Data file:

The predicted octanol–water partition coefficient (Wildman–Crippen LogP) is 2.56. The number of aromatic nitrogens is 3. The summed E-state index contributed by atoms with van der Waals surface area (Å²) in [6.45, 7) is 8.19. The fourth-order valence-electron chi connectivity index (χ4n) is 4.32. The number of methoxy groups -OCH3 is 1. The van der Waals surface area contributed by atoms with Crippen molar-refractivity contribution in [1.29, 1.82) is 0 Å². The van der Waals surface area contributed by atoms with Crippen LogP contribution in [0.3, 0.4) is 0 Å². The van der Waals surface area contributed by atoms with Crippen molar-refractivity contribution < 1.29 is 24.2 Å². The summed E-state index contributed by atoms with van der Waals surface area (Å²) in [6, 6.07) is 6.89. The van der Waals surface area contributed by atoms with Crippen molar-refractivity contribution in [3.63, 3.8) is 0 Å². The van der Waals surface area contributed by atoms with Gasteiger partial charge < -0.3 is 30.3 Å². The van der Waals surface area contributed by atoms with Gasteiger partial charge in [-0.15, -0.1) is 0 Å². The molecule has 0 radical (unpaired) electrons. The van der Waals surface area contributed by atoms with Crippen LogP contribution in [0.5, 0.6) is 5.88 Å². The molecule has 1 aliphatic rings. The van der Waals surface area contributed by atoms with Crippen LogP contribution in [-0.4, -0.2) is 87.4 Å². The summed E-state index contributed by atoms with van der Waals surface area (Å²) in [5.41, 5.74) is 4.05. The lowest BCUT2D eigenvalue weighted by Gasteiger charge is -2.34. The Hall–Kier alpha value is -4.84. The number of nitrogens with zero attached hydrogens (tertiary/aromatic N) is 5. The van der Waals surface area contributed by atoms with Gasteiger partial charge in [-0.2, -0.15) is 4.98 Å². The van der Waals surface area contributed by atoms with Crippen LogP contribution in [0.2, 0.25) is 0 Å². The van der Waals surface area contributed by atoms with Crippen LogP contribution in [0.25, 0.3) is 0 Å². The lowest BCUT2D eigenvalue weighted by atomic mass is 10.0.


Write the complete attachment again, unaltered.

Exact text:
The predicted octanol–water partition coefficient (Wildman–Crippen LogP) is 2.56. The number of aromatic nitrogens is 3. The summed E-state index contributed by atoms with van der Waals surface area (Å²) in [6.45, 7) is 8.19. The fourth-order valence-electron chi connectivity index (χ4n) is 4.32. The number of methoxy groups -OCH3 is 1. The van der Waals surface area contributed by atoms with Crippen molar-refractivity contribution in [1.29, 1.82) is 0 Å². The van der Waals surface area contributed by atoms with Crippen LogP contribution in [0.3, 0.4) is 0 Å². The van der Waals surface area contributed by atoms with Crippen molar-refractivity contribution < 1.29 is 24.2 Å². The summed E-state index contributed by atoms with van der Waals surface area (Å²) in [6, 6.07) is 6.89. The van der Waals surface area contributed by atoms with Crippen molar-refractivity contribution in [3.63, 3.8) is 0 Å². The van der Waals surface area contributed by atoms with Gasteiger partial charge < -0.3 is 30.3 Å². The van der Waals surface area contributed by atoms with Gasteiger partial charge in [-0.15, -0.1) is 0 Å². The molecule has 0 radical (unpaired) electrons. The van der Waals surface area contributed by atoms with Crippen LogP contribution in [0.5, 0.6) is 5.88 Å². The molecule has 1 aliphatic rings. The van der Waals surface area contributed by atoms with Crippen LogP contribution in [-0.4, -0.2) is 87.4 Å². The summed E-state index contributed by atoms with van der Waals surface area (Å²) in [5.41, 5.74) is 4.05. The lowest BCUT2D eigenvalue weighted by Gasteiger charge is -2.34. The Hall–Kier alpha value is -4.84. The number of nitrogens with zero attached hydrogens (tertiary/aromatic N) is 5. The van der Waals surface area contributed by atoms with Gasteiger partial charge in [-0.2, -0.15) is 4.98 Å². The van der Waals surface area contributed by atoms with Crippen LogP contribution in [0.2, 0.25) is 0 Å². The van der Waals surface area contributed by atoms with Crippen LogP contribution in [0.25, 0.3) is 0 Å². The lowest BCUT2D eigenvalue weighted by atomic mass is 10.0.